Environmental & Climate Sciences Department Seminar

"Freezing of Supercooled Drops in Motion: Pressure Matters, Not Just Temperature"

Presented by Fan Yang, Environmental and Climate Sciences Department, Brookhaven National Laboratory

Thursday, September 27, 2018, 11:00 am — Conference Room Bldg 815E

Ice nucleation is the crucial step for ice formation in atmospheric clouds, and therefore underlies climatologically-relevant precipitation and radiative properties. Progress has been made in understanding the roles of temperature, supersaturation and material properties, but an explanation for the efficient ice nucleation occurring when a particle contacts a supercooled water drop (contact nucleation) has been elusive for over half a century. This work considers what other factors can affect ice nucleation, e.g., can electric fields or the dynamics of multi-phase contact lines affect ice nucleation? I have investigated these questions using conceptually-simple laboratory experiments in which the nucleation and freezing of supercooled water droplets resting on a substrate are observed with high-speed video. Two serendipitous and surprising results suggest that ice nucleation is strongly related to the contact line motion and distortion and a possible mechanism is proposed. It might interpret long-mysterious observations related to contact nucleation and its efficiency relative to immersion nucleation.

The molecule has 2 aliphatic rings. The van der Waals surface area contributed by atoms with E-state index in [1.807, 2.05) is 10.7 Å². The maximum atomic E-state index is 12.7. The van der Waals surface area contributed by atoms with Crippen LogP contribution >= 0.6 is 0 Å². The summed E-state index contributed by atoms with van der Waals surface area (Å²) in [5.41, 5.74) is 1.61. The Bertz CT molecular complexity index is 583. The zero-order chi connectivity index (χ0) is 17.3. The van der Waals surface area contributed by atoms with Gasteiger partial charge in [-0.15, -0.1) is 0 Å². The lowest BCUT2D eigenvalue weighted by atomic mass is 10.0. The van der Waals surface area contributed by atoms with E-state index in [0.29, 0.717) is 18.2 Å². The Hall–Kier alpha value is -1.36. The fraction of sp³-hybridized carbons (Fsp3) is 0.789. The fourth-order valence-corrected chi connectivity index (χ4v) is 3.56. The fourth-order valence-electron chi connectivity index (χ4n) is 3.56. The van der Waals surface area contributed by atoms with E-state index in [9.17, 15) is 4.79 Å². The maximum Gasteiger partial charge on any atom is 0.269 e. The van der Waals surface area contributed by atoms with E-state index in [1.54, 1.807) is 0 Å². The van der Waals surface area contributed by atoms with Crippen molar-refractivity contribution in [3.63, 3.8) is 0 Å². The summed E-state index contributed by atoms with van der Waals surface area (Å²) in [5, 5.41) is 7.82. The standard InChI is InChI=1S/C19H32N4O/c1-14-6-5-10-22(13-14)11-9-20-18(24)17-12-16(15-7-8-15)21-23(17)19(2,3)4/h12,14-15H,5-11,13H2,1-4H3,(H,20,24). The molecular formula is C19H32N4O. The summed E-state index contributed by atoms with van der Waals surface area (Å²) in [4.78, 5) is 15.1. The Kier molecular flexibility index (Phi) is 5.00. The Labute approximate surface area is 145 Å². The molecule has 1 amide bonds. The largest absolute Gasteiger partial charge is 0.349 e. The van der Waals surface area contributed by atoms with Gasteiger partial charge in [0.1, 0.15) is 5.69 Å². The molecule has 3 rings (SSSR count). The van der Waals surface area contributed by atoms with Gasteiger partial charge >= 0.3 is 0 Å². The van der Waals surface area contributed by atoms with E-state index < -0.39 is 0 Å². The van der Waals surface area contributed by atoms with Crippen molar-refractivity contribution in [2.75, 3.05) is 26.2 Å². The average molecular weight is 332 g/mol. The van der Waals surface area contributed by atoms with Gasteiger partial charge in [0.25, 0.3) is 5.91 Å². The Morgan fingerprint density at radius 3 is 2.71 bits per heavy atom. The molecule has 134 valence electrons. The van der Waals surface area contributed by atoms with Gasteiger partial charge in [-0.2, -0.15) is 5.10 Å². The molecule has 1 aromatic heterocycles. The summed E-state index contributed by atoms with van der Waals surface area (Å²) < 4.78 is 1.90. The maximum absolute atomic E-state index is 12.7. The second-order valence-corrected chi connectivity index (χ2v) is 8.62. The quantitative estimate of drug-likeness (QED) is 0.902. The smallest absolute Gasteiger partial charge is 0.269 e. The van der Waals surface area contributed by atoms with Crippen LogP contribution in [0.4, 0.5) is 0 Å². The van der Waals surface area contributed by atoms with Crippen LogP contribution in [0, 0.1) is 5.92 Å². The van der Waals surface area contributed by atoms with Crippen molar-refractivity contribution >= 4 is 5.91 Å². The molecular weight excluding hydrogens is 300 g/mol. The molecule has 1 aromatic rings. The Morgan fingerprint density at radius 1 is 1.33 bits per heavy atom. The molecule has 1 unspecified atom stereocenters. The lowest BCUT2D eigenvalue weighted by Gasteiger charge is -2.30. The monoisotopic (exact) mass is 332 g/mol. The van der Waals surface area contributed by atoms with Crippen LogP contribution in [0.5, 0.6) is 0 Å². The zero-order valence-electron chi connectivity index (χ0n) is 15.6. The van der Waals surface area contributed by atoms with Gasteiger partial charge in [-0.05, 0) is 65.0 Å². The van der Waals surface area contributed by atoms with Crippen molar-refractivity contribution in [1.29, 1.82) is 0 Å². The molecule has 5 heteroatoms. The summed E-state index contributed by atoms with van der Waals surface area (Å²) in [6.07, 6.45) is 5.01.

Hosted by: Mike Jensen

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